The reaction to McClure’s report and the attached letter from Taylor seemed to stun the directors, as reports from McClure over the last few months had given no indication that SVFR was facing a revenue shortfall of this size.
During the meeting, McClure did mention that there is a strong possibility that the shortfall should be reduced by $200,000 to $300,000 when outstanding reimbursements and delayed tax revenue have been received.
This observation did little to calm the audience or the board.
Langborg provided a response to the concerns in a later discussion with the Siuslaw News.
“The information presented in Mrs. Taylor’s letter is the result of the work we hired her to do in the spring of this year. This work included reviewing and reorganizing our financial records while creating new processes to ensure accurate accounting in the future. District staff and the board of directors were aware that we had bookkeeping errors prior to this report, which is why we hired her,” Langborg said. “I asked Mrs. Taylor to write this letter to provide an accurate picture of the challenges we are facing so that our board would understand why we are asking for additional funding to continue her work. In other words, the work that needs to be done to correct these problems is well under way. Before you can fix a problem, you need to know what to fix.”In regard to the newly projected shortfall faced by SVFR, Langborg believes the solution would be simple if it is still needed later in the year.“The shortfall in the amount of money available to be used at the beginning of the new fiscal year was the result of a miscalculation made during the budgeting process, increased waiting times for grant and wildfire response reimbursements and the increased cost of providing service,” he stated. “We currently have and will continue to have money to deliver service. If needed, the district can utilize a line of credit provided by a local bank to provide funding until tax revenue begins coming in November.”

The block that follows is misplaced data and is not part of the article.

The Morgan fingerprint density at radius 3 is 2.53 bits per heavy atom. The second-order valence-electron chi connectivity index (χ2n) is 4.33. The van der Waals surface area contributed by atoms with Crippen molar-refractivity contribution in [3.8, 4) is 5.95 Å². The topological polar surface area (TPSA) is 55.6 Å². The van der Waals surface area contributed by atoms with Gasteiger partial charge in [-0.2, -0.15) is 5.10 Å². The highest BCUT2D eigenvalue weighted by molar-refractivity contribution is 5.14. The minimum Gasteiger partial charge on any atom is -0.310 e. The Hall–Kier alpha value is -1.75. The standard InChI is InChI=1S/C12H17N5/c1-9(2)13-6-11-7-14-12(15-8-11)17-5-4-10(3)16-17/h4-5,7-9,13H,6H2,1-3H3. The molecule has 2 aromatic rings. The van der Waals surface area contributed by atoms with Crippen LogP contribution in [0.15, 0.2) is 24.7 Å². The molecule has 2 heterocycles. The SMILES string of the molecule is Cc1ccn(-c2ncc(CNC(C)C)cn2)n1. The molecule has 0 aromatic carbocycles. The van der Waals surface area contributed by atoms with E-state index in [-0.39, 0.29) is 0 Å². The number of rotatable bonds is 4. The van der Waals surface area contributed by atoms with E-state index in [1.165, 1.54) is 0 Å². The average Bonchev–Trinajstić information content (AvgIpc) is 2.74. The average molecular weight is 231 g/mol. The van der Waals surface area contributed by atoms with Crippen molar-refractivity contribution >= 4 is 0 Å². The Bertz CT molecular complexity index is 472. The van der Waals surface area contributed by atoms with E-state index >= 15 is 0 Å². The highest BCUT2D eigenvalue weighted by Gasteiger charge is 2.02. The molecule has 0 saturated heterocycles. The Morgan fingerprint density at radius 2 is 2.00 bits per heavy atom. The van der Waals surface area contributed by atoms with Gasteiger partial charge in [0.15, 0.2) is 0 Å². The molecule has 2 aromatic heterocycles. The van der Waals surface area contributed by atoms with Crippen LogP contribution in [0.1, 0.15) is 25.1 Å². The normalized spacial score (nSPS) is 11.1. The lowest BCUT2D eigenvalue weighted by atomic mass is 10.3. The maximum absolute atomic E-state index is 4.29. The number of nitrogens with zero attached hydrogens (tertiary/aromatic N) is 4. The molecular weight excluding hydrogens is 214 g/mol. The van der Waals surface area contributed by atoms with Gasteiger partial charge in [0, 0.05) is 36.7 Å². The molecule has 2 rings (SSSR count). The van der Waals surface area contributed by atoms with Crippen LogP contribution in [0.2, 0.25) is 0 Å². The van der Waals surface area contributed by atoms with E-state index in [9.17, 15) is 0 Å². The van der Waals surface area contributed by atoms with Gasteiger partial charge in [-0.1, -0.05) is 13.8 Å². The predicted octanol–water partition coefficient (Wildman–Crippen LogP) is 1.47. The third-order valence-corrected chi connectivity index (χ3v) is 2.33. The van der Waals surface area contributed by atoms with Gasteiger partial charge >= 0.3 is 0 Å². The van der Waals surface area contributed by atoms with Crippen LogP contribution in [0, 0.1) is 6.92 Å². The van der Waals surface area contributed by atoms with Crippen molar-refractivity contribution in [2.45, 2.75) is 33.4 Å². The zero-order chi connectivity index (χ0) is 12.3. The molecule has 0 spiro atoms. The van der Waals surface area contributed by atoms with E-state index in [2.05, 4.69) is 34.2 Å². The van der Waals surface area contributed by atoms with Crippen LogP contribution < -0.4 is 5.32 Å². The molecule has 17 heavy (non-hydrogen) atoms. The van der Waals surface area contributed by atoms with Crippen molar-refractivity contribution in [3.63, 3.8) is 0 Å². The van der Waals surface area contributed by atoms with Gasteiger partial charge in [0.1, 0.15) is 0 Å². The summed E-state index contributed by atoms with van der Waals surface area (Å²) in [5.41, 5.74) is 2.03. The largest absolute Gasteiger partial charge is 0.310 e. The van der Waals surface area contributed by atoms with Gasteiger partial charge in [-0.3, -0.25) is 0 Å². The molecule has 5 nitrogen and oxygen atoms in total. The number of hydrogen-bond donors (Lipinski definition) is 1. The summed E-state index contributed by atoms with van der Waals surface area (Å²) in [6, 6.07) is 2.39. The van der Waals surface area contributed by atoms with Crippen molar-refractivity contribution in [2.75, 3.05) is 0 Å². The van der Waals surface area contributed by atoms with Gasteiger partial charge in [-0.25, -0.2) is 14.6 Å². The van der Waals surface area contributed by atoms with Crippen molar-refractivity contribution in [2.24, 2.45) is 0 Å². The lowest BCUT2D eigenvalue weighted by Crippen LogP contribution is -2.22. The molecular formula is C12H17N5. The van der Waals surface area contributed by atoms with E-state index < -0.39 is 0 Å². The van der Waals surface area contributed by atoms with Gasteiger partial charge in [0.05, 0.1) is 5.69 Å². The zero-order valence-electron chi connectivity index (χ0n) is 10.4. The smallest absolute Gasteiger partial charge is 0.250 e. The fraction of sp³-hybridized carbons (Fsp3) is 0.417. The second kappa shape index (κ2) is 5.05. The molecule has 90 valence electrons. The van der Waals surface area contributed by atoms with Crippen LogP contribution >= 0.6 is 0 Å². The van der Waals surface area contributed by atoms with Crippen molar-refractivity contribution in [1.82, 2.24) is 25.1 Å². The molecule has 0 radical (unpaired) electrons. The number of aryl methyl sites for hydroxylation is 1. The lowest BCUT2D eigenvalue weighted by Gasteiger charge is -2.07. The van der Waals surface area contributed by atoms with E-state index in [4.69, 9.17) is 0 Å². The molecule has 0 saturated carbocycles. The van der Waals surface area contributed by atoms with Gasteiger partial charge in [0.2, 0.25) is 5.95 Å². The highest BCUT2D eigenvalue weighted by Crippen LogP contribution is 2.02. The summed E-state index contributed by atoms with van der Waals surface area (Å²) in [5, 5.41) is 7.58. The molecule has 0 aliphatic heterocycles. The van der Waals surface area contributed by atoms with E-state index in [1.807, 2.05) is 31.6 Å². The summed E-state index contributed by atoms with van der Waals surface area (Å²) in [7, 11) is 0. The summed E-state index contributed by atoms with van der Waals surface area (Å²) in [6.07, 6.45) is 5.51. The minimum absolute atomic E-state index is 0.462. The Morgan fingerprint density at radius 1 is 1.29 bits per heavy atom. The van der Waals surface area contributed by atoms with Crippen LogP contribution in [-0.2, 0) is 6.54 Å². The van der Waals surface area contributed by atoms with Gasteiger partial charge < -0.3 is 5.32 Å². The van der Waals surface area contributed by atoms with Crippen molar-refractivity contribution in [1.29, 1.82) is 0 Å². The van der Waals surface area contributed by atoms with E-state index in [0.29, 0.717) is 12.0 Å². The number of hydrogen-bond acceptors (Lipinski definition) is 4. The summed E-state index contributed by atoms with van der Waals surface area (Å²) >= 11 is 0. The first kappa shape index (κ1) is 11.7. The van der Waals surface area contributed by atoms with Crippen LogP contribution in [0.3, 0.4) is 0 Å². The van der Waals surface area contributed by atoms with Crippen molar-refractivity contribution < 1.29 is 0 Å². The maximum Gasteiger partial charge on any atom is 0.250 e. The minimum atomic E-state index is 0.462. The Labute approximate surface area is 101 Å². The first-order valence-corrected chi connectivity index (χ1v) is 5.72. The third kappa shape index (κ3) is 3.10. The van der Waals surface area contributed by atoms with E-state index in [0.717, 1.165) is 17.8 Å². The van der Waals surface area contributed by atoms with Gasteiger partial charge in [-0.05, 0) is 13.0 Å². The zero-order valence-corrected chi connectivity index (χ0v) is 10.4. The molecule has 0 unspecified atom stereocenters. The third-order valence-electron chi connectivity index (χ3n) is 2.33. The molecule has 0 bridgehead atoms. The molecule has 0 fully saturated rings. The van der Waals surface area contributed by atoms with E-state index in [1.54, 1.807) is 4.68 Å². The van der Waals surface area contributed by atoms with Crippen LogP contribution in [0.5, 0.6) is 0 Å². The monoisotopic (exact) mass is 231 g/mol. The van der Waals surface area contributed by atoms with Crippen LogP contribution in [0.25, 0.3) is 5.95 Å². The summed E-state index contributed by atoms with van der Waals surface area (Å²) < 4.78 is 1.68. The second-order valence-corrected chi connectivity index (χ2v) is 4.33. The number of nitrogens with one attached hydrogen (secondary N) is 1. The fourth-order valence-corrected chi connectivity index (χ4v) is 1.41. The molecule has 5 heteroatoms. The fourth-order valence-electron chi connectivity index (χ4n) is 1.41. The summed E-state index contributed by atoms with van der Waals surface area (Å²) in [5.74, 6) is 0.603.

Director John Carnahan, himself a longtime supporter and former employee of the district, expressed disbelief over the whole situation.
“For over 60 years, this department has never borrowed money,” he said. “It makes me absolutely sick that we are in this position, and the things that led up to it. I think we need to take some action and I would like to discuss this in executive session.”
The board then adjourned into executive session to discuss the issues.
While still in the public comment section of the meeting, Marvin Tipler, a retired operations chief with SVFR, said, “I spent 35 years as a volunteer and paid person here. It is absolutely appalling to me to see this department being destroyed the way it is being destroyed. You guys hired one person to manage this department. To need to borrow half a million dollars to keep the department running for the rest of the year is just appalling to me.”
He said he believed the money had been mismanaged and that “there should be over $1 million in the bank.”
“If the money had been saved, like it was supposed to be saved, like the budget said it would be saved — but there were a million excuses,” Tipler said. “… You guys hired one person and charged him with running the district. I think it is very well proven how this district has been run for the past few years. And it’s up to you guys to do something about it.”
The comments by Tipler were followed by those from former WLAD board member Ann Stonelake.
“I sat on this board for 20-something years and, if I’d seen all the mess that’s in this letter, I would have asked for an independent auditor to come in an and audit the books for one, two or three years in a row,” Stonelake said. “This is inexcusable, and I am appalled at the mess we are in.”
Separate from McClure’s report, Langborg announced his resignation during his Chief Director Report. He informed the board that he has accepted a position with another fire district, though he did not release the city’s name.
Board President Ron Green accepted Langborg’s resignation and mentioned the chief had informed him prior to the meeting of his decision to accept the other job.
Green then thanked Langborg for his efforts over the past few years and wished him well.
At the conclusion of the meeting, Green summarized the next steps that will be taken by the SVFR and WLAD boards to not only begin the search to replace Langborg, but to clarify the future relationship between the two districts.Green reminded the room that the two boards have each designated two sitting members to form a committee that will work together to determine an acceptable course forward for the IGA.“The committee will create guidelines for measuring the IGA’s effectiveness,” Green said. “That includes financial effectiveness and, most importantly, operational effectiveness. It will review performance and create guidelines to insure the IGA is operating effectively. They will also develop a job description for a chief director.” According to Green, the next board meeting for SVFR and WLAD will be a joint meeting, to be held at SVFR Main Station, 2625 Highway 101, on Wednesday, Sept. 19, at 6 p.m. The meeting will be open to the public. This story was approved by the Siuslaw News editorial board.